Designer and TV presenter Kevin McCloud is a legend. Which of us doesn’t watch Grand Designs just to see how much grief couples go through to build the house of their dreams?

Steve Norris

Steve Norris

McCloud, who is actually the whole reason for watching, is on hand throughout complete with hard hat and that enigmatic smile, always so wonderfully sympathetic when trouble looms, as it always seems to do, and so eulogising about the finished product even as half the country knows it’s awful and wouldn’t be seen dead in it.

He recently got himself involved in the idea of an extra type of listing that he dubbed grade III. The idea follows on from the initiative The Architects’ Journal has been running for a while, which is that reusing a building rather than knocking it down should always be the first option. This is a perfectly sensible idea but like all such initiatives it’s not quite as simple as it looks.

McCloud calls the idea of knocking a building down because it’s old and inefficient “creative laziness” so under his new listing idea, which would apply to every unlisted building in the UK, of which apparently there are around 25 million, you would need permission before you could take any of them down to build a new one.

This is all about embodied carbon. This is the carbon dioxide emissions associated with materials and construction processes throughout the whole lifecycle of a building. It’s the carbon footprint of a building before it’s occupied. And it differs from operational carbon, which is the carbon dioxide associated with heating, lighting and other domestic or commercial use.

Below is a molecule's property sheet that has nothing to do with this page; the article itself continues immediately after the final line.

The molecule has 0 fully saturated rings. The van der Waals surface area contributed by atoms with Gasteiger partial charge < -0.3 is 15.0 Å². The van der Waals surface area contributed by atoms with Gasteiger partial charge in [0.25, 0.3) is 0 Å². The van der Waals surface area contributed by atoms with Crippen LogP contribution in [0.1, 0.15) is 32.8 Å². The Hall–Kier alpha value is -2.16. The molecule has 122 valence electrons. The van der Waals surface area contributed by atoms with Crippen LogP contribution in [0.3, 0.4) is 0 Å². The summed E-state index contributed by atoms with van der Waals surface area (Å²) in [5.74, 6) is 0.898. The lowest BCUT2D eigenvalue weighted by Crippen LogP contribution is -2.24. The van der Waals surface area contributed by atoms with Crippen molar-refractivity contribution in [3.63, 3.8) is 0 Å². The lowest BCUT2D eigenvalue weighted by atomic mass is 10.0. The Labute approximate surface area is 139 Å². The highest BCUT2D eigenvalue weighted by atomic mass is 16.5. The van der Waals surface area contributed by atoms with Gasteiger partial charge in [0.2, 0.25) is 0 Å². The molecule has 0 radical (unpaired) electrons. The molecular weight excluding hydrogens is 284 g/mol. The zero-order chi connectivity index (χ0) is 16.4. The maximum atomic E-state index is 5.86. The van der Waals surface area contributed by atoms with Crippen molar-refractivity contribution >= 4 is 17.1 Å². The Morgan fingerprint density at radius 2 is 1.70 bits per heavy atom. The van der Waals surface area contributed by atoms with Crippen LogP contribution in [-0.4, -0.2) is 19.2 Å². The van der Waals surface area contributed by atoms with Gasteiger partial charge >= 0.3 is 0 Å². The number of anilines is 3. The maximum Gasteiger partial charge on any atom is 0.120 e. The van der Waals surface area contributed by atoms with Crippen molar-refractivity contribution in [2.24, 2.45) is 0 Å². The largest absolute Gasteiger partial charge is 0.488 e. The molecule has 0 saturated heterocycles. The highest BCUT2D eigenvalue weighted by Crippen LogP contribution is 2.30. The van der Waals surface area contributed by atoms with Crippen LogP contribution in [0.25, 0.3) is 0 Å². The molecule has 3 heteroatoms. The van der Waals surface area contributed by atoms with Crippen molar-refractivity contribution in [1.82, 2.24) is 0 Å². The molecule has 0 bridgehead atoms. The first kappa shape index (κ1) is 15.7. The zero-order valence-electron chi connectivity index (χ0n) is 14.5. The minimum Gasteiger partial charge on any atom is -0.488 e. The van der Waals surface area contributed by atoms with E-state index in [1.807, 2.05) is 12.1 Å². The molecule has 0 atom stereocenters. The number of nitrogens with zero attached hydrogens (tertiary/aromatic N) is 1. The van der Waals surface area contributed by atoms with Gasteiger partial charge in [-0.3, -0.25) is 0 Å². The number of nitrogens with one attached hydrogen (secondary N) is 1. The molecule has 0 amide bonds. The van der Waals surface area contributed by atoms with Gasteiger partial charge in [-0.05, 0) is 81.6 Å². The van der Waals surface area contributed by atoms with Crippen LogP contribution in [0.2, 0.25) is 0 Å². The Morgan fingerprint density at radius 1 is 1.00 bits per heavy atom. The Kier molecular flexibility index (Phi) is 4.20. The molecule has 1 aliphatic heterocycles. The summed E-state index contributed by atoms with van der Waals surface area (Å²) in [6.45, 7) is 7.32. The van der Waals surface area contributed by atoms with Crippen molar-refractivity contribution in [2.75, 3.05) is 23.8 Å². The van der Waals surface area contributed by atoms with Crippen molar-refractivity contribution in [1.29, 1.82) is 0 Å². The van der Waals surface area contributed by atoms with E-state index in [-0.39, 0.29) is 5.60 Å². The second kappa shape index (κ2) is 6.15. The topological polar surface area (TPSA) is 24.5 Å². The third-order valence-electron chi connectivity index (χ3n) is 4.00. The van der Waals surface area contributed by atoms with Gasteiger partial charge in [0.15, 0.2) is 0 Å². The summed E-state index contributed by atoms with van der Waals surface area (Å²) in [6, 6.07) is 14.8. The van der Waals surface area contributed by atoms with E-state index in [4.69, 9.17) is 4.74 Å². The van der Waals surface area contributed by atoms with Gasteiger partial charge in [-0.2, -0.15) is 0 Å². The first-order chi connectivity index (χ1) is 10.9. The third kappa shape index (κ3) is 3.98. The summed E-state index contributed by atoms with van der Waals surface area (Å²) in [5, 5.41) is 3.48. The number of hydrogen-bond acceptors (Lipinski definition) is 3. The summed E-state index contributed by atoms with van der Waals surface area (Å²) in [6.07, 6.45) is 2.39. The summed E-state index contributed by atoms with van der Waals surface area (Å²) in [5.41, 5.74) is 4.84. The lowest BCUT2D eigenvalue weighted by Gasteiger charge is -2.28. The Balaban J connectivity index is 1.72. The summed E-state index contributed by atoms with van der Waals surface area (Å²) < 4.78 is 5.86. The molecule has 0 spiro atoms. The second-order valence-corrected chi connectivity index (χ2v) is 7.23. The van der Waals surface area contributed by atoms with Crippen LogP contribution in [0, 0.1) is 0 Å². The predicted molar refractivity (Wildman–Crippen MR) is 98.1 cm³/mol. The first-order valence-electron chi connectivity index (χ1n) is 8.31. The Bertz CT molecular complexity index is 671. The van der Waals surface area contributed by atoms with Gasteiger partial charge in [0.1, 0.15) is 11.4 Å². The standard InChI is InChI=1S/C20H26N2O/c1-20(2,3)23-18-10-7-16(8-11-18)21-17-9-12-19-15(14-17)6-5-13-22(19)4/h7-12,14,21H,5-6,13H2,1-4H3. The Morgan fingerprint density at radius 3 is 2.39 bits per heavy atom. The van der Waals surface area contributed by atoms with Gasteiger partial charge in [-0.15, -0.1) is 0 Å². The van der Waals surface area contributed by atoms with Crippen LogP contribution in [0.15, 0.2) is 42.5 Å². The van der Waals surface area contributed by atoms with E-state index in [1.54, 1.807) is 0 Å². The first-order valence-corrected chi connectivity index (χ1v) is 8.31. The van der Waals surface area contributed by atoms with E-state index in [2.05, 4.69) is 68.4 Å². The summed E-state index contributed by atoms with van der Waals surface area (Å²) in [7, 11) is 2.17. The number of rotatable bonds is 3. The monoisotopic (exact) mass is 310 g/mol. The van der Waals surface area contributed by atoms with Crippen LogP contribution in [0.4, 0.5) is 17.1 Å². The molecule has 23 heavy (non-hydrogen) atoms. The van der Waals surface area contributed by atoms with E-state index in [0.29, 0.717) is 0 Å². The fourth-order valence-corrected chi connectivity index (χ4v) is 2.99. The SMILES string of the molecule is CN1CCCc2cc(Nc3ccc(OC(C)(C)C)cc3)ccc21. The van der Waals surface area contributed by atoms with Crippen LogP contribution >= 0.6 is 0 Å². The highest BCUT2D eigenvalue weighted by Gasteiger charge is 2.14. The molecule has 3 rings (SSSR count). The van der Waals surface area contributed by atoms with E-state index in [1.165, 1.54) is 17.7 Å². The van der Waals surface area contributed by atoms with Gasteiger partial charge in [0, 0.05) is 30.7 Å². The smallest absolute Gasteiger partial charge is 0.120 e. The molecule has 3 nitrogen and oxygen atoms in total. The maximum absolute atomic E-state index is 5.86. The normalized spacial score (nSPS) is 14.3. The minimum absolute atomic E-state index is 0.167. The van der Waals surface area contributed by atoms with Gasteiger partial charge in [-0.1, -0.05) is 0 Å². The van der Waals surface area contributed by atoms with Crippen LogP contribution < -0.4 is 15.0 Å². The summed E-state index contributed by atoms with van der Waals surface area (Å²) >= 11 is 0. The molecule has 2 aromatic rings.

Cement is the principal suspect. The most abundant man-made material in the world is responsible for around 7% of the world’s carbon dioxide, such is the demand for housing and other structures not only in the UK but across the globe. The argument is that whenever you knock a building down, however ugly, however inappropriate in its location, however inefficiently it serves its original purpose, the process of taking it down and building a replacement just adds to our climate crisis challenge and not in a good way.

According to McCloud, about 50,000 buildings are knocked down every year often because it’s just cheaper to do so. So his remedy is that demolition would only be permitted if a building was structurally unsafe. The problem with what seems such a forward-looking stance is that old buildings ugly or otherwise are generally much less environmentally efficient than their more recently constructed neighbours.

Ask anyone unfortunate enough to live in a grade II-listed home and they’ll talk of their frustration as Historic England tells them they can’t change the original windows, which rattle in the breeze while the government is exhorting us to save energy.

McCloud referenced the current debate over M&S on Oxford Street, which has already involved mayor of London Sadiq Khan and Michael Gove, as Department for Levelling Up, Housing and Communities secretary, where he argues the building is not structurally unsound and, therefore, should be retained. But it is undeniably as inefficient as any building of that age would be, and as retail habits change the impact on this iconic store is what is happening to large department stores across the world.

The developers, who want to build something more suited to the 22nd century, argue that the new building will be built to levels of precision using the most advanced materials so that the operational carbon savings will outweigh the quantum of embodied carbon within the first two decades of its life and, thereafter, be a greater saver of carbon than its predecessor will ever be.

This does not mean that demolition is any more the panacea than insisting on refurbishment. But it does suggest that the debate is much more nuanced than McCloud, great man that he is, and The Architects’ Journal would have us believe.

Steve Norris is chairman of Soho Estates and Future-Built